Semi-Automated Fuzzy MCDM and Lattice Solutions for WS-Policy Intersection

Jörg Schwenk

IEEE 5th International Workshop on Security and Privacy Engineering SPE2015, within IEEE SERVICES 2015 June 27 and July 2, 2015, New York, NY, USA


In order to enable a secure Business-to-Business (B2B) interaction between web services, it is essential to negotiate a common security policy by computing the policy intersection according to the web service (WS)-Policy framework. For this purpose, both policies are transformed into Disjunctive Normal Form (DNF). Then the intersection of the two sets of monomials (alternatives) from the two DNFs is computed. If the intersection's output is only one compatible monomial, we are done: We have found a unique security policy supported by both parties.

However, two other cases are also possible: There may be more than one compatible monomial, and there may be no intersection which means, no compatible alternatives are found. In both cases, additional processing steps are required in order to communicate: If there are more than one alternatives, we would like to find the optimum security policy amongst all. If there is no intersection, we would like to find a minimal extension of the security policies to enforce an intersection. WS-policy framework does not give any information on how the policy intersection can be calculated or found when alternatives are semi-compatible or fully incompatible. In addition to the issue of multiple compatible alternatives, which alternative to choose. Current research is focusing on how to measure the compatibility, however achieving policy agreement in term of policy intersection is far from being possible.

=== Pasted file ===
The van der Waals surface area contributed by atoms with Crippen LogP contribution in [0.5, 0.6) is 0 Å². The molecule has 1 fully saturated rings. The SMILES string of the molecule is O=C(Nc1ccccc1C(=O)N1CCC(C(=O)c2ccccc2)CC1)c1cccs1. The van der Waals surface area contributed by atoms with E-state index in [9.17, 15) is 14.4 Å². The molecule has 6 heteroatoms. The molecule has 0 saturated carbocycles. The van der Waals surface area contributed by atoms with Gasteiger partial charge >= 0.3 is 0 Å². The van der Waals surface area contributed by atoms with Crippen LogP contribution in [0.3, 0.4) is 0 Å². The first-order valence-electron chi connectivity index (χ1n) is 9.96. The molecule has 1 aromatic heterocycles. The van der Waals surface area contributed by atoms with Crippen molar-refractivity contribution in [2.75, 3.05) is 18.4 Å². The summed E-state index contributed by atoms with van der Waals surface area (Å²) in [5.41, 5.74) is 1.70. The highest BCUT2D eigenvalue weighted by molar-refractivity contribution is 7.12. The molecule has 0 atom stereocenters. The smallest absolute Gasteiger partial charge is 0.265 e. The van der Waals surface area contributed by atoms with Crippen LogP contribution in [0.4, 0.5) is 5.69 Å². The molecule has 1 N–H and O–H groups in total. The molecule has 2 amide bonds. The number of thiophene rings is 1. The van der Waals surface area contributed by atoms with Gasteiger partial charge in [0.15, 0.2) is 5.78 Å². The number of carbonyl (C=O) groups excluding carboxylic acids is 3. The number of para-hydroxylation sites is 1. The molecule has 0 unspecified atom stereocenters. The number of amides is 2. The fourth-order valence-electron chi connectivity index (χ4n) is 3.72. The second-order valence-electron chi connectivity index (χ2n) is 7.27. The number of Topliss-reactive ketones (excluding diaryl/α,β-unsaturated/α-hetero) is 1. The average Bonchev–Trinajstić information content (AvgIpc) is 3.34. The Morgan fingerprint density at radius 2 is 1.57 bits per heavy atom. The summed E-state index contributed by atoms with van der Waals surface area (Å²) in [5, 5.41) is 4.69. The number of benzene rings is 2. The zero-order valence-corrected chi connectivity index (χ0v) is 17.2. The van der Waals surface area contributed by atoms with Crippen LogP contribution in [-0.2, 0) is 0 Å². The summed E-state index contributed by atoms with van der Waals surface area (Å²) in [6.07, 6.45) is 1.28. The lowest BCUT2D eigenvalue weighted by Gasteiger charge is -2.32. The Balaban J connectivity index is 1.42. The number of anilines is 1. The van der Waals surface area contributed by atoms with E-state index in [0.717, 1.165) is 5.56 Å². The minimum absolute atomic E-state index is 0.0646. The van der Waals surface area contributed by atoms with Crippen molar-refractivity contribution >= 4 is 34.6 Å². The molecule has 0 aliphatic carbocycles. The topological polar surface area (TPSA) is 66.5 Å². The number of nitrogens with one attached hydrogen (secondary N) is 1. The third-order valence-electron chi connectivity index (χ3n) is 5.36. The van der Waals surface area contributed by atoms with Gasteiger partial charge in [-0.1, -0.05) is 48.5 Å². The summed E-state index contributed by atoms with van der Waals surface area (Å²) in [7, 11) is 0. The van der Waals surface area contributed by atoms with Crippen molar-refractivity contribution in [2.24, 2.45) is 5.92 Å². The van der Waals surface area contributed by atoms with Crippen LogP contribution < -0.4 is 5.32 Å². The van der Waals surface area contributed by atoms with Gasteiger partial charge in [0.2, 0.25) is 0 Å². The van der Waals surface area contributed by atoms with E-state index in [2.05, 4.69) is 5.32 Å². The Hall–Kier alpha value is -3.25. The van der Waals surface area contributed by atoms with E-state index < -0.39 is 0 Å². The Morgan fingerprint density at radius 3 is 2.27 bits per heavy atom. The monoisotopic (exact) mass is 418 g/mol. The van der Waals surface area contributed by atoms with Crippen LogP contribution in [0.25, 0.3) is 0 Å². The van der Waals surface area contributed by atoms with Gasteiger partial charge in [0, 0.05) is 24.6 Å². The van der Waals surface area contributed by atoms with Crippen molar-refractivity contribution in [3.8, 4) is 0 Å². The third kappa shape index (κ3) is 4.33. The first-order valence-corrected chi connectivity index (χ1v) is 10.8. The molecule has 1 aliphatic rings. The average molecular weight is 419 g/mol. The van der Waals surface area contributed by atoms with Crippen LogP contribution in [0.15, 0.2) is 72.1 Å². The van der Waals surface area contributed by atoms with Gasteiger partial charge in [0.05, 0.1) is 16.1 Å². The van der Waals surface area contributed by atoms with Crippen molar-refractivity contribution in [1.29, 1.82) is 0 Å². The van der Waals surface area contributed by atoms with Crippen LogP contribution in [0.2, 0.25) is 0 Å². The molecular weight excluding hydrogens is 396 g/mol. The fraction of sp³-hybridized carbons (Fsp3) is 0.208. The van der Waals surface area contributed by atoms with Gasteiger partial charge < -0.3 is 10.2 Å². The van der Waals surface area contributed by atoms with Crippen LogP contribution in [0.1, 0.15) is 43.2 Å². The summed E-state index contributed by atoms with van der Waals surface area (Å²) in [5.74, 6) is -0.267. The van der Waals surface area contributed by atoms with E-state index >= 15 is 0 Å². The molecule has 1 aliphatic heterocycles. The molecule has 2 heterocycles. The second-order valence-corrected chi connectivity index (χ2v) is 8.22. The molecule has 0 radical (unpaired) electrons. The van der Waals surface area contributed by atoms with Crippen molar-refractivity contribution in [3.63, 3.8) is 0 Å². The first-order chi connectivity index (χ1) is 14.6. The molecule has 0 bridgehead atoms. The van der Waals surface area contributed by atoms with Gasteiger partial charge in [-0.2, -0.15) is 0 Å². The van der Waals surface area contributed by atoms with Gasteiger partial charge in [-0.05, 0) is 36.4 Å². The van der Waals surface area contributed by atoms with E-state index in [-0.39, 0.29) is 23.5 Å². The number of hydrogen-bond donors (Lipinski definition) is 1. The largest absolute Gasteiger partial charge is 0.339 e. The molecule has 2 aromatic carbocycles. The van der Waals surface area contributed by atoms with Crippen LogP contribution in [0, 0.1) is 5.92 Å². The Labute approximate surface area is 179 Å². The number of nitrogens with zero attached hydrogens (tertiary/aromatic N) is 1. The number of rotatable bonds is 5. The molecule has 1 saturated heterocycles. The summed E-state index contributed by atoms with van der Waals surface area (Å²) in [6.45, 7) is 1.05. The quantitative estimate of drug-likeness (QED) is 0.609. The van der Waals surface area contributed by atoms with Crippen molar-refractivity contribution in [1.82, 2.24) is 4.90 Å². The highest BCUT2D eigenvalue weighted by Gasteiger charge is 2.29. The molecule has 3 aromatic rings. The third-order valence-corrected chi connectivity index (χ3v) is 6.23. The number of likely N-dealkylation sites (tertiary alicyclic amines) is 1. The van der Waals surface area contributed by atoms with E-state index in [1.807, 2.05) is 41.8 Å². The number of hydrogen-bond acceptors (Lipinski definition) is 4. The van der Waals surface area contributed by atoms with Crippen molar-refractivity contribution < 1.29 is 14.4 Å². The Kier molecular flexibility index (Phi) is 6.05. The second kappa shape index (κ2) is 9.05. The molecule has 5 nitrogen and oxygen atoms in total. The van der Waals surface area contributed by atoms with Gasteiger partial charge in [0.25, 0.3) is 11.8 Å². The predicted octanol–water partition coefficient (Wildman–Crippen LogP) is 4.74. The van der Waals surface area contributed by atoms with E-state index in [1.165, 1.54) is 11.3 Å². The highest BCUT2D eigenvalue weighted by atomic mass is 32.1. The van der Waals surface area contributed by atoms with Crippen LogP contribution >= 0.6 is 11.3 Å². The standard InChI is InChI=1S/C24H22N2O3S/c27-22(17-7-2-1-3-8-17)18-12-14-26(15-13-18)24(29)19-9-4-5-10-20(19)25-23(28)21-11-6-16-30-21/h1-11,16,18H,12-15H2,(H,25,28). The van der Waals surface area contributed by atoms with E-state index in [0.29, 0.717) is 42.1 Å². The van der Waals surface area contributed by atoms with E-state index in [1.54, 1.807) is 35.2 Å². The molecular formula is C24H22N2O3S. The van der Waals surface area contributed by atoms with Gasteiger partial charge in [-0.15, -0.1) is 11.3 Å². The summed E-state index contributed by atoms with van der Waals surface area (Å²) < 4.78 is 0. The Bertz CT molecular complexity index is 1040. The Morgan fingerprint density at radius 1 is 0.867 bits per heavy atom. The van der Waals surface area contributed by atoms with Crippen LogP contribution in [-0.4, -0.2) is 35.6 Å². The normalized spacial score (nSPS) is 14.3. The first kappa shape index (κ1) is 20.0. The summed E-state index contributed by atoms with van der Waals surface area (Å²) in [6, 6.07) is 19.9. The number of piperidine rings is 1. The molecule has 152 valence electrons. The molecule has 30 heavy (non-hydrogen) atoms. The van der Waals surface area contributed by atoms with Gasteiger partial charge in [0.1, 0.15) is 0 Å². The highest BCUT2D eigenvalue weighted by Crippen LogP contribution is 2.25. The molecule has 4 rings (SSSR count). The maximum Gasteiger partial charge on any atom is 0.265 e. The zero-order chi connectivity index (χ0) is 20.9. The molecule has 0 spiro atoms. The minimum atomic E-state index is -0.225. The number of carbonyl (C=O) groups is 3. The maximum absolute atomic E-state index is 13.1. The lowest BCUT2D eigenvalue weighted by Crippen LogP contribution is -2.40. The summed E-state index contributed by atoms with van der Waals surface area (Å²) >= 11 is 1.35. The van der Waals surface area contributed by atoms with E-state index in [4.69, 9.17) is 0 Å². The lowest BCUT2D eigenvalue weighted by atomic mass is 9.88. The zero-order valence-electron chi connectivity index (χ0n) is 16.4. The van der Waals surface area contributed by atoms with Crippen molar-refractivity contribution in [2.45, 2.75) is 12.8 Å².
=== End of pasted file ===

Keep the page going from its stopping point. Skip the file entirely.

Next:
In order to address this problem we introduce two separate solutions for the two cases. For the case of more than one compatible alternative (multiple-intersection), we present a Multiple Criteria Decision Making (MCDM) model using Fuzzy Analytical Hierarchy Process (AHP) for the WS-Security Policy assertions in order to calculate the optimum security policy alternative. For the case of (no-intersection) we provide two algorithms for calculating the least upper bound (lub) or the greatest lower bound (glb) of the ordered sets to enable compatibility. We present a case example using practical policies in order to show the output using the two concepts based on Apache axis2 rampart, Apache neethi and IBM security policies. Outputs are found similar using both concepts.